- Take great care, if you must lift anything at all heavy, to bend your knees, not your back. Also heed this advice when bending down for any reason.
- Your posture should be such that your lower back is as straight as possible--pull your bottom in under your tummy as much as you can. To learn more about posture consult an Alexander or Feldenkrais Technique practitioner (see Contacts and Resources).
- Try Epsom salts baths or heat in any form (a hot water bottle is ideal).
- If there is any nerve irritation (sciatica etc.) St John's Wort will help to reduce the pain in the nerve endings. The oil from St John's Wort or from Comfrey can be an excellent aid to massage, to relieve pain.
- Orgasm is great for any pelvic congestion--one of the more pleasurable remedies! Make sure you've discussed with your partner which positions for intercourse put least strain on your back and tummy.
- The homoeopathic remedy Pulsatilla may help, as may Arnica, Hypericum, Rhus Tox or Bryonia.
- Try to avoid taking pain relievers, as even over the counter drugs can have adverse side effects (see Chapter 5).
- Acupuncture can quite miraculously relieve pain, but see a professional.
A helpful acupressure point to relieve backache is as follows:
- Small Intestine 3: Press on the end of the fold of the little finger nearest the hand when your hand is closed like a fist. Rub clockwise.
There may be a combination of factors predisposing you to leg cramps in pregnancy, especially in the last trimester. The main cause is an imbalance of calcium and magnesium (too little). Your calcium and magnesium reserves take a beating in the second trimester, when your baby's bones are forming. In a few women, a lack of sodium (salt) can be a factor, which is why we say use salt 'to taste'. Pressure from the enlarged uterus on the nerves supporting the legs and slower circulation may also be partly to blame.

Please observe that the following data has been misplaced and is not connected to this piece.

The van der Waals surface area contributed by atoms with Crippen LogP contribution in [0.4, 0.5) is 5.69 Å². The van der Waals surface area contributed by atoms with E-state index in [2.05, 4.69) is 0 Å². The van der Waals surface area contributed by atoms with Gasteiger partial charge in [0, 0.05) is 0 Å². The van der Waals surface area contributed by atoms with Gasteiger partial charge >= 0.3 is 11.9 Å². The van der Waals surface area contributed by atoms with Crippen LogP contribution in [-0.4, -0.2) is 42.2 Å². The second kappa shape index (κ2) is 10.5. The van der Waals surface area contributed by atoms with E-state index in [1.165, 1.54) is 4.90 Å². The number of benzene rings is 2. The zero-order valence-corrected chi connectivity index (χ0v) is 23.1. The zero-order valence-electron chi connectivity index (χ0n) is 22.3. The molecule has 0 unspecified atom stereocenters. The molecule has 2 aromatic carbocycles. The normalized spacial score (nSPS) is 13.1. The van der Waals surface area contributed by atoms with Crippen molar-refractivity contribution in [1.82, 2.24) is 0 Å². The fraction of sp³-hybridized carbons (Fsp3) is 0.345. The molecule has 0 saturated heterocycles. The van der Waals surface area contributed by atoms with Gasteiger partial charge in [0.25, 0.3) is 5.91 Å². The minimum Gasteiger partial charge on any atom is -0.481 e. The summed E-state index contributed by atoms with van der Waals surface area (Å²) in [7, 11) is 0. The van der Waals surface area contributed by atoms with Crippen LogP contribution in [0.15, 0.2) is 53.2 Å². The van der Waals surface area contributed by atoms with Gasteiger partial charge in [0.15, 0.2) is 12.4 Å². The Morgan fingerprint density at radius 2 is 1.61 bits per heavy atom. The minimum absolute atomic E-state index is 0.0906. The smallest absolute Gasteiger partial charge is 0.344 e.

- Keep your calcium and magnesium supplement at the recommended dosage, and eat lots of dark green vegetables, grains and seeds.
- Keep taking your B-complex vitamins, potassium and vitamin E for good circulation.
- Follow a regular, appropriate exercise routine, flex your calf muscles daily (see below) and do some regular foot circles (see 'Fluid retention' earlier in this chapter).
- Raise the bottom of your bed; put your feet up regularly.
- Reduce the phosphorus in your diet (less meat, fewer dairy products and no soft drinks).
- Be sure you're still getting plenty of protein. Fish, nuts, soy and other legumes are good phosphorus-free sources.
- Try support hose.
- Avoid heavy lifting, pointing your toes, and quick movements.
- Take the celloids (or tissue salts) calcium and magnesium phosphate (3 tablets) before going to bed. These are the most easily assimilated and fast acting forms of these minerals.